Why wouldn’t you encourage personal development?

12 Mar 2018

Every manager wants their team to be the best it can be. That means hiring the right people to do the right job, get them trained up, and support them throughout their time with you.

To me, supporting someone means three things:

  1. Giving them the tools and resources they need to do their job
  2. Provide the emotional and pastoral support they need to stay happy in their job
  3. Work with them to develop their skills so they can grow and improve over time

And it’s that last one that can be tricky.

There are three arguments I often hear from managers (and business owners) around their reluctance to encourage their team to seek out personal development opportunities.

So I’m going to tackle these one-by-one to show you how something you might think is a drawback is actually a benefit.

Argument 1: It takes up too much time.

Yeah, I get this one. You want to encourage your team to grow (and they want to do it), but it just creates too much strain on that ultimate resource: time.

That means for both them and you. You lose a bit of resource while they’re training. They will have to potentially invest more of their time and energy in this training.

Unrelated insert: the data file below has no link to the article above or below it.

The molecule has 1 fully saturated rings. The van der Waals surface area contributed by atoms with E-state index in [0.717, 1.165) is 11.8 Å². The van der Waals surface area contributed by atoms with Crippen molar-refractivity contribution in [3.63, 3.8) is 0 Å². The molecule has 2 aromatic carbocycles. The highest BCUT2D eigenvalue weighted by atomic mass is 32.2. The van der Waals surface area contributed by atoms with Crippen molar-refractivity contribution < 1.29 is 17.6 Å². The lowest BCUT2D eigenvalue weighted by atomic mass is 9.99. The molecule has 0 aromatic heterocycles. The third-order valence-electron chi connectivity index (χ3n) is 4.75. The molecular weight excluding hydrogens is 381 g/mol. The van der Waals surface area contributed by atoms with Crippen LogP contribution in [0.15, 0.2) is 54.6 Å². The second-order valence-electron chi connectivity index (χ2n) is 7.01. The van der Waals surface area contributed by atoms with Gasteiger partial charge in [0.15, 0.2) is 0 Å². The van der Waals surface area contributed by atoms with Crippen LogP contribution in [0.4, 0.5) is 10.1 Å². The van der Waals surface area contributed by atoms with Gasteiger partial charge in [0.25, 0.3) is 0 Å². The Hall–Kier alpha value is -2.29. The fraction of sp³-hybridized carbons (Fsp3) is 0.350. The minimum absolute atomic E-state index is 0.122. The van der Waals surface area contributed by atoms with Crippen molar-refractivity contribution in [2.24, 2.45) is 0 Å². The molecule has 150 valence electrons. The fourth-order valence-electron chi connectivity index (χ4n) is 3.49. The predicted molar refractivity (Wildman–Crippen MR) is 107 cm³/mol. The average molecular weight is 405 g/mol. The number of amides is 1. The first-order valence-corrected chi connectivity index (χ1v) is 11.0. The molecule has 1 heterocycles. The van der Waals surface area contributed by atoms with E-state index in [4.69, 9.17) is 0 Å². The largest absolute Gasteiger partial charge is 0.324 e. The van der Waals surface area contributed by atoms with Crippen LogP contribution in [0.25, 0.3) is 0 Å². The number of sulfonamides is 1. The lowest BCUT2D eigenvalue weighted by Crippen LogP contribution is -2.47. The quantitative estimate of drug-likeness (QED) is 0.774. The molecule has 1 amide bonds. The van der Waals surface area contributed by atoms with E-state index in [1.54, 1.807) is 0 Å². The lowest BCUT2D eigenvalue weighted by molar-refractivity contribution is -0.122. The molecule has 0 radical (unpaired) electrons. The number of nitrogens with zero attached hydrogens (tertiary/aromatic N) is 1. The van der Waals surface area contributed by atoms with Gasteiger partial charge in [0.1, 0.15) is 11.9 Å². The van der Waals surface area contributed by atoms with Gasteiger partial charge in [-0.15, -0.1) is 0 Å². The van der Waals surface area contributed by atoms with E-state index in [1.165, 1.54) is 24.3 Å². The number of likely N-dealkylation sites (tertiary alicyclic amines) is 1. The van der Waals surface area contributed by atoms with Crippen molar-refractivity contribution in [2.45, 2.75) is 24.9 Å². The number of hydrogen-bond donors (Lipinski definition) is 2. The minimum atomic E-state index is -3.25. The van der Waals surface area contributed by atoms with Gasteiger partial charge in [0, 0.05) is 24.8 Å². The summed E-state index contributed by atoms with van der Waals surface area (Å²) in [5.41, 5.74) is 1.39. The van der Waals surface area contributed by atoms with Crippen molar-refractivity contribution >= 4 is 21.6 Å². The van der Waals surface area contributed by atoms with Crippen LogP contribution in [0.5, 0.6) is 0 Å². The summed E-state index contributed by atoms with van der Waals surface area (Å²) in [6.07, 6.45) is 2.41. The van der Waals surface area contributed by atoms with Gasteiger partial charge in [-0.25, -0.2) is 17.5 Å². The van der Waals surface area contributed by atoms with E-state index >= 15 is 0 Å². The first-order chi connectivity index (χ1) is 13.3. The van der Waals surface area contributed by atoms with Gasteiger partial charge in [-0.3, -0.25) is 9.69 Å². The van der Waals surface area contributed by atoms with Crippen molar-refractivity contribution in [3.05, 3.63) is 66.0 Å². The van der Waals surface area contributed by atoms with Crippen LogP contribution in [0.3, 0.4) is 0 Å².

But the important thing to remember, both for you and your employee, is that they’re going to come back to you with more skills and ideas (and potentially more enthusiasm).

This will make them more efficient and inject some new energy into your projects.

Argument 2: They’ll take the training and then leave!

No they won’t. Well…ok, they might. But this is a conversation that you need to have with them when the issue of training and personal development comes up.

If you are honest with them and say that you’re concerned that they will leave after they finish the training, see how they react. You know your people and will know whether they are honestly trying to scam you out of training time (and cost) for their own gain or whether they are doing it for mutual benefit.

The important thing is to have that conversation. Get it all out in the open. So everyone knows where they stand.

Argument 3: It just costs too much

Yeah, I get this. Like the time argument there is a business question about whether you can afford to train everyone to the standard that you want to. It’s tricky and a question that only you can answer.

But I would say that, just like any other business decision, you should work out the cost-benefit tradeoff.

How much will it cost? What will the benefit be? Does it benefit the WHOLE business? And then the final one: Does the benefit outweigh the cost?

Sometimes the answer will be no and you’ll have to go back and decline the request. But often (I think), the answer will be yes.

You’ll only know, though, if you actually engage with the question rather than reacting at a gut level.

Encouraging personal development in your team is vital to keeping your company flourishing. After all, your business is only as strong as the people who make it up.

So the next time someone comes to you asking for time and/or money to seek out some personal development, don’t react with your initial gut arguments.

Work out if it will benefit your business and (hopefully) say yes.